AI will help Cinderella to see herself in the mirror


Almost three in ten patients who undergo breast reconstruction after cancer surgery are unhappy with the results. This may be due to objective failures, but often dissatisfaction comes from unrealistic expectations. Daniela Ovadia talked to Maria-João Cardoso about a tool in development that will use artificial intelligence to help women predict how they will feel about their body after surgery.

Many women who undergo breast reconstruction after mastectomy end up disappointed. It is estimated that as many as 30% of women have to live with aesthetic results they are not happy with. On the other hand, some of those who opt against reconstruction may have chosen otherwise had they had a good idea in advance about how it would turn out.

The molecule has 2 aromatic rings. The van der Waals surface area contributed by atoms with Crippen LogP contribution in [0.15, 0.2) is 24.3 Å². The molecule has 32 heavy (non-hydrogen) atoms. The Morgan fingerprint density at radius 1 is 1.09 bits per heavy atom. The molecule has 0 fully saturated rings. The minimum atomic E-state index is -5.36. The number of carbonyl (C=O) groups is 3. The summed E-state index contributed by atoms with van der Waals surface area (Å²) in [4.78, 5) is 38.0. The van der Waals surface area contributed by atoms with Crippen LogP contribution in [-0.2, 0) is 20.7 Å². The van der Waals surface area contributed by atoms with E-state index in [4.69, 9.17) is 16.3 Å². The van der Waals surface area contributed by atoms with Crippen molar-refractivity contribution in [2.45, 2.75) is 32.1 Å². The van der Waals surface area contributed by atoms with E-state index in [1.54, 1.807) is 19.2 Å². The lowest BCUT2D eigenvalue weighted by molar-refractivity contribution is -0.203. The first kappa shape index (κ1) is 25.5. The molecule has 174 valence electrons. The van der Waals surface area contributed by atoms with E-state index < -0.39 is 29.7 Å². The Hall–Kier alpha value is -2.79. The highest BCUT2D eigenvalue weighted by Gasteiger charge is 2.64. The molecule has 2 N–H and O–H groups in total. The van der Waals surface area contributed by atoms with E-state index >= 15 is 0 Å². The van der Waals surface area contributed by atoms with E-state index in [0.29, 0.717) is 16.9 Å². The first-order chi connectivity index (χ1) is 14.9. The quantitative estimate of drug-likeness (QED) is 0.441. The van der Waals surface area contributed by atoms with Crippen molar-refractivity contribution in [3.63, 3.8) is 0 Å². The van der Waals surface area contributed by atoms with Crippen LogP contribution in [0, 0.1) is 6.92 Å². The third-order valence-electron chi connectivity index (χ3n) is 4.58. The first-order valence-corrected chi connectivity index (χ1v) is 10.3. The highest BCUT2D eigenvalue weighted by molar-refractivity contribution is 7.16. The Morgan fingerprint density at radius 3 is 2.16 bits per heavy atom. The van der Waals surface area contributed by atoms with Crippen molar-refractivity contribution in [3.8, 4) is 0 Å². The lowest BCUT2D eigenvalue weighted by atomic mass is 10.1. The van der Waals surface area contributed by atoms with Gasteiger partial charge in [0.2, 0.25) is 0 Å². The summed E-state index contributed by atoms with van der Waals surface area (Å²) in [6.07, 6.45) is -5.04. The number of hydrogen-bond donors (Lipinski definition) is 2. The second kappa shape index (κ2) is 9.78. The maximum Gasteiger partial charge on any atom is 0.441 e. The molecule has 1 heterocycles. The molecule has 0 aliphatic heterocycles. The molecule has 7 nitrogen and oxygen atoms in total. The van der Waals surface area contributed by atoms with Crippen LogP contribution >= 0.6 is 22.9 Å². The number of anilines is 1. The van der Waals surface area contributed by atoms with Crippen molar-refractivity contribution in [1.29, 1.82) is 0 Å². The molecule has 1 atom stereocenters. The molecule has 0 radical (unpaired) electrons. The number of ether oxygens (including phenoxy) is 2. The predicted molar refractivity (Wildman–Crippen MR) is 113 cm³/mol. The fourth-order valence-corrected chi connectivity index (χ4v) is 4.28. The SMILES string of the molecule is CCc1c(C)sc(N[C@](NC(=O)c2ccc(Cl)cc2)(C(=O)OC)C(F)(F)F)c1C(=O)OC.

Maria João Cardoso is head breast surgeon at the Champalimaud Cancer Centre in Lisbon. She founded the patient support centre Mama Help and co-leads a research group on improving outcomes in breast surgery at the Institute for Systems and Computer Engineering, Technology and Science in Porto. Using their combined expertise in breast surgery and computing, the group are addressing a new challenge. They are trying to find a way to help patients with breast cancer to foresee the realistic results of breast surgery – any procedure, from conservative to radical, with and without reconstruction – before going ahead with the operation.

“Breast cancer overall survival has increased impressively in the last 20 years. Although improved survival is crucial, quality of life should parallel this endpoint,” says Cardoso.